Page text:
Making Fitness Videos: 4 Do’s and Don’ts

Everyone is buzzing about making money online. One of the biggest trends for fitness professionals is to earn extra money through videos. There’s exceptional content out there and some that’s really bad. Surely you’ve seen both?

If you’ve got a video camera on your smartphone or laptop, that’s all you need to get started with filming yourself. Practice is the best way to learn how to make excellent videos, but there are some tips below that can save you frustration that I went through in the past few years.

Did you know that ten seconds is all you’ve got to keep someone watching?

Make your intro interesting, captivating, and clear while minimizing common subconscious turn-offs like rambling in a confusing and verbose manner. Ian Nimblett, owner of Premier Fitness says,”Even simple videos take time“. Nimblett films videos that are worth a watch.

Nimblett adds, “Having a plan and visualization of what you want the project to look like will save you time vs just going off the cuff. I’m not saying you need a script but an outline and bullet points helps.”

How to make money by making fitness videos

  • Create free content with a huge fan base and get paid through advertising
  • Sell a fitness video program for travelers or home based business owners
  • Make a video portfolio and market yourself to fitness companies
  • Make free videos for fun, send them to clients and attract more business when they share with friends

Other reasons to capture your talent

Having videos to showcase what you do as a fitness trainer is a great resume piece and can attract new business (if you look good on film). I’m not talking about having a 6-pack or pretty face. What makes a good fitness video may not be what you think…

Whether you’re making freebies for your clients or have larger ambitions, here are some tips I learned from my many video projects and got from a few other fit pros who film.

DO:
1) Do consider your set up. Ian Nimblett, owner of Premier Fitness says, “Too much lighting, you get washed out. Too little light, it just looks weird. It’s worth making an investment on photography lights (An added bonus could be having someone take a picture of the film shoot with the lights, it makes it look more legit and could be added to social media).”

Niblett also advises, “It’s important not to shoot into the light which will not look good on camera. For what its worth if you have action shots, different angles is more appealing to the eye as well.”

In addition, decide whether horizontal or vertical is a better choice for your video and set up accordingly.

2) Do turn off all extraneous noises, especially if you’re not using a microphone. Even the back up drive running for your computer can be heard in the background of a video, and can be a turnoff. Consider purchasing a lapel mic if you will be a distance from your phone demonstrating exercises. Clear audio makes a difference for the viewer.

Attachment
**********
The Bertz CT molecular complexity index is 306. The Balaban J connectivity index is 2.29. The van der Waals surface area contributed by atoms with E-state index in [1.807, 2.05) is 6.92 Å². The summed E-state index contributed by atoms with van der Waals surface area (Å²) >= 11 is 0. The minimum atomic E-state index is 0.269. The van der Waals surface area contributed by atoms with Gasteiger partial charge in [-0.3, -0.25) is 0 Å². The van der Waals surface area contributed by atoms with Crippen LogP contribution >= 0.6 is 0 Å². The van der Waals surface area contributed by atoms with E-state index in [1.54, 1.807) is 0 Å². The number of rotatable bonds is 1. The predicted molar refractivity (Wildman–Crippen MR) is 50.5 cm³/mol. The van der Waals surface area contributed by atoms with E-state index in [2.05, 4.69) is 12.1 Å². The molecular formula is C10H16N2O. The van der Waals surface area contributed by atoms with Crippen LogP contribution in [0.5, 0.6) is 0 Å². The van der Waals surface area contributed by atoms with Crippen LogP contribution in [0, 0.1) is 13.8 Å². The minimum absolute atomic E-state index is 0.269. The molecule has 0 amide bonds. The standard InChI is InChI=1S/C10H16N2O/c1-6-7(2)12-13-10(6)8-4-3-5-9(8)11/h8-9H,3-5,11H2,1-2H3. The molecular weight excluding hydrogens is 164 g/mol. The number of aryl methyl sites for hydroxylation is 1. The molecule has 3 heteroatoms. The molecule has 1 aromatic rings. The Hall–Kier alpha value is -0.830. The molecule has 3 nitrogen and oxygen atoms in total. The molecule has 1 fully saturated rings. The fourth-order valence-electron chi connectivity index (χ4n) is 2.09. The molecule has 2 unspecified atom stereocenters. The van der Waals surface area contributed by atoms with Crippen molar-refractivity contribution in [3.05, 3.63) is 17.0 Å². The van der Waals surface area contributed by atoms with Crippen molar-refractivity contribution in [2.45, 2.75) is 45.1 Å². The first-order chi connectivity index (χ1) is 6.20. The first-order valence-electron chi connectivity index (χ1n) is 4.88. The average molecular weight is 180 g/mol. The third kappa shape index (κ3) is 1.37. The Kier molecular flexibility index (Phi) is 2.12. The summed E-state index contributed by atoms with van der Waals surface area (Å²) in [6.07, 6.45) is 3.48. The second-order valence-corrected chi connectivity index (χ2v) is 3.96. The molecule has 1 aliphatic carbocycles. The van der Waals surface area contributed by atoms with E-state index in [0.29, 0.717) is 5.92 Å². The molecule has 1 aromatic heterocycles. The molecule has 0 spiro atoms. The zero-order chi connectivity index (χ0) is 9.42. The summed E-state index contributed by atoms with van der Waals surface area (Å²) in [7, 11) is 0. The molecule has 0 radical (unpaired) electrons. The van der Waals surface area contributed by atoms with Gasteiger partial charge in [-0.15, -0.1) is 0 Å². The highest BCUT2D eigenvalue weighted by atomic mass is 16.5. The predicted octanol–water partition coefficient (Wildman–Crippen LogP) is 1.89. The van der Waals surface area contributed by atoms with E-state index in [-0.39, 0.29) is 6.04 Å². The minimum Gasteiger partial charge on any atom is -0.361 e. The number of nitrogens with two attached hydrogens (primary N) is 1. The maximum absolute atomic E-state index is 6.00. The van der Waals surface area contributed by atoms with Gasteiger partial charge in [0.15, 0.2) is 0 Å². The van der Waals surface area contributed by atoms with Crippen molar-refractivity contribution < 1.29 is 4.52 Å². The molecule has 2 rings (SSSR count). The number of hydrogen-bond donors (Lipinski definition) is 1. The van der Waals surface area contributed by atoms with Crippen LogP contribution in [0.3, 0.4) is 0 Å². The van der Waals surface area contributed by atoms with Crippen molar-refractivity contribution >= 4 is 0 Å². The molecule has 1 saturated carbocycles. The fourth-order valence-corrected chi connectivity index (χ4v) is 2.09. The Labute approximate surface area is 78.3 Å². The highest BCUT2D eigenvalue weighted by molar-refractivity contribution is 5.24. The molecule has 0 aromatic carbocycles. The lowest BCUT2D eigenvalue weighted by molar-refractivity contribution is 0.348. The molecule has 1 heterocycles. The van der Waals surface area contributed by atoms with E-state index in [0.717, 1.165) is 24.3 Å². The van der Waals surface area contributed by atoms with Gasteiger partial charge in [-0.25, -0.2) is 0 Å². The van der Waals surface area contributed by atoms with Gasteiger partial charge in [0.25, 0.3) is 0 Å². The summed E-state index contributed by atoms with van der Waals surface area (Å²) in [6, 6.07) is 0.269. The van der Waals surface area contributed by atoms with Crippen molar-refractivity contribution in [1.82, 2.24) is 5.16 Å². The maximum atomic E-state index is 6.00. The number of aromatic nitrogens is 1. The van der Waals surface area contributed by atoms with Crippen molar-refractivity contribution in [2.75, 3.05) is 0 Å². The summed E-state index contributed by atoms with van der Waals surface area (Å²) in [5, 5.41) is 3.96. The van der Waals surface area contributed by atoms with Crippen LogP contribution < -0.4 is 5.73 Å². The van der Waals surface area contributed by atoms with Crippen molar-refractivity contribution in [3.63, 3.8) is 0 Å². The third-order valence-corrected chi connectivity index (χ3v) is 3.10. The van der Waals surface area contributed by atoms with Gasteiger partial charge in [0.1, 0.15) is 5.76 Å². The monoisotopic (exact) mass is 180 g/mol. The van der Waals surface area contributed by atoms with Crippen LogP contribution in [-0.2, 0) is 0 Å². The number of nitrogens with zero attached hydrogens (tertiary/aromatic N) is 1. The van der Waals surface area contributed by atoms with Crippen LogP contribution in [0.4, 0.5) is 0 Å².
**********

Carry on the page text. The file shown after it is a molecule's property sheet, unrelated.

3) Do make sure you’re excited, energetic, but calm when you’re about to film, it shows and it’s sometimes more important than the content. Too much enthusiasm can be a turnoff and too little is often boring.

Stephen Dassin of Tailored Fitness who likes to share videos on Instagram says, “When instructing clients, speak in a clear and concise manner as if your instructing the viewers (or prospective clients) as well. This reinforces that you are capable of effective communication and verbalization of the moves being performed.”

4) Do create a YouTube or Vimeo “channel” to collect all of the videos you make in one spot. Watch their free tutorials to learn how.

DON’T:
1) Don’t over-complicate the videos with digital graphics. Focus on your ability to teach a camera and cultivate your talent as a teacher. Hire an editor to add fancy graphics when you’re making the big bucks.Yoga

2) Don’t use the first take you film. Keep practicing, but on that note – have a limit. You won’t be perfect all the time and the audience likes to see that you’re not (perfect). Putting yourself out there has to happen at some time and you’ll only get better with practice.

Dassin says, “Vary the angles at which you record with a combination of close-ups and panning to show detail and move execution. This breaks the norm of your standard stationary shot.”

3) Don’t have too much in the background. Find a clean wall or area to film. Keep it simple, less is more.

4) Don’t use copyrighted music. YouTube and Vimeo will take the video down if they find out.

What to film

  • Mini workouts, about 5 minutes in length
  • Tips for people about fitness
  • Common mistakes on popular exercises
  • Proper form for popular exercises
  • Questions your clients ask you
  • Anything you’re excited about

Fitness videos are a great way to promote and expand your business. You can use them for marketing, to instruct clients virtually, and potentially generate income.

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About the Author:

Beverly Hosford, MA teaches anatomy and body awareness using a unique method that involves a skeleton named Andy, balloons, play-doh, ribbons, guided visualizations, and corrective exercises. She is an instructor, author, the NFPT blog editor, and a business coach for fitness professionals. Learn more about how to align your business with her coaching guide, Fitness Career Freedom and your body with her Fundamentals of Anatomy Course.